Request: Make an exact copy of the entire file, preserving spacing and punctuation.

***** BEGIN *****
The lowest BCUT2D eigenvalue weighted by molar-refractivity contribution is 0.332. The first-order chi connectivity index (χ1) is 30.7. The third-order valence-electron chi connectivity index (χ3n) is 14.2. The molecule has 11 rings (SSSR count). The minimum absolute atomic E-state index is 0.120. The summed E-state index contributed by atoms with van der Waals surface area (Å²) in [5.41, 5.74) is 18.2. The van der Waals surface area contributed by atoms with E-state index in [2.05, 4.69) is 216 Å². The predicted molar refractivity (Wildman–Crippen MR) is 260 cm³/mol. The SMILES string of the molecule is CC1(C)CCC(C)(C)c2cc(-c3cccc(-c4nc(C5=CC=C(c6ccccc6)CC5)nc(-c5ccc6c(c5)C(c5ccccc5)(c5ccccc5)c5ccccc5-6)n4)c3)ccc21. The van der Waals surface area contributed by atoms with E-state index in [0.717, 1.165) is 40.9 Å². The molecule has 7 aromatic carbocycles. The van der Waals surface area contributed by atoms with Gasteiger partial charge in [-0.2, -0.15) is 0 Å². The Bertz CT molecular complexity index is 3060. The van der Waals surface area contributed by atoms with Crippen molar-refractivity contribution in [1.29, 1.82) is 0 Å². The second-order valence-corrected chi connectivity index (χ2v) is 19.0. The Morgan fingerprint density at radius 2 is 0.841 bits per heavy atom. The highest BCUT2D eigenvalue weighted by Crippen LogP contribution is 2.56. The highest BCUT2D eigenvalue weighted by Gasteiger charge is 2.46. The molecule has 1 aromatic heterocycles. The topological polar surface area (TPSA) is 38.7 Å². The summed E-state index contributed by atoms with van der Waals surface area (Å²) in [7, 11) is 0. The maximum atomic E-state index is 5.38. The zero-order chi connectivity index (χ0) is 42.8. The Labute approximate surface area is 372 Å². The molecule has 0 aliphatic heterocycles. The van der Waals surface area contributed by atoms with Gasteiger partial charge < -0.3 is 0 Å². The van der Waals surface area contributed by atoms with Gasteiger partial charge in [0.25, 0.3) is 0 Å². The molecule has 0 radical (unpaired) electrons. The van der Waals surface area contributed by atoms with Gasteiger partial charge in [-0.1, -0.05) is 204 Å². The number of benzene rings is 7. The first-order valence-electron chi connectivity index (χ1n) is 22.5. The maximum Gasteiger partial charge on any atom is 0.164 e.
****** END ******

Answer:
The lowest BCUT2D eigenvalue weighted by molar-refractivity contribution is 0.332. The first-order chi connectivity index (χ1) is 30.7. The third-order valence-electron chi connectivity index (χ3n) is 14.2. The molecule has 11 rings (SSSR count). The minimum absolute atomic E-state index is 0.120. The summed E-state index contributed by atoms with van der Waals surface area (Å²) in [5.41, 5.74) is 18.2. The van der Waals surface area contributed by atoms with E-state index in [2.05, 4.69) is 216 Å². The predicted molar refractivity (Wildman–Crippen MR) is 260 cm³/mol. The SMILES string of the molecule is CC1(C)CCC(C)(C)c2cc(-c3cccc(-c4nc(C5=CC=C(c6ccccc6)CC5)nc(-c5ccc6c(c5)C(c5ccccc5)(c5ccccc5)c5ccccc5-6)n4)c3)ccc21. The van der Waals surface area contributed by atoms with E-state index in [0.717, 1.165) is 40.9 Å². The molecule has 7 aromatic carbocycles. The van der Waals surface area contributed by atoms with Gasteiger partial charge in [-0.2, -0.15) is 0 Å². The Bertz CT molecular complexity index is 3060. The van der Waals surface area contributed by atoms with Crippen molar-refractivity contribution in [1.29, 1.82) is 0 Å². The second-order valence-corrected chi connectivity index (χ2v) is 19.0. The Morgan fingerprint density at radius 2 is 0.841 bits per heavy atom. The highest BCUT2D eigenvalue weighted by Crippen LogP contribution is 2.56. The highest BCUT2D eigenvalue weighted by Gasteiger charge is 2.46. The molecule has 1 aromatic heterocycles. The topological polar surface area (TPSA) is 38.7 Å². The summed E-state index contributed by atoms with van der Waals surface area (Å²) in [7, 11) is 0. The maximum atomic E-state index is 5.38. The zero-order chi connectivity index (χ0) is 42.8. The Labute approximate surface area is 372 Å². The molecule has 0 aliphatic heterocycles. The van der Waals surface area contributed by atoms with Gasteiger partial charge < -0.3 is 0 Å². The van der Waals surface area contributed by atoms with Gasteiger partial charge in [0.25, 0.3) is 0 Å². The molecule has 0 radical (unpaired) electrons. The van der Waals surface area contributed by atoms with Gasteiger partial charge in [-0.1, -0.05) is 204 Å². The number of benzene rings is 7. The first-order valence-electron chi connectivity index (χ1n) is 22.5. The maximum Gasteiger partial charge on any atom is 0.164 e.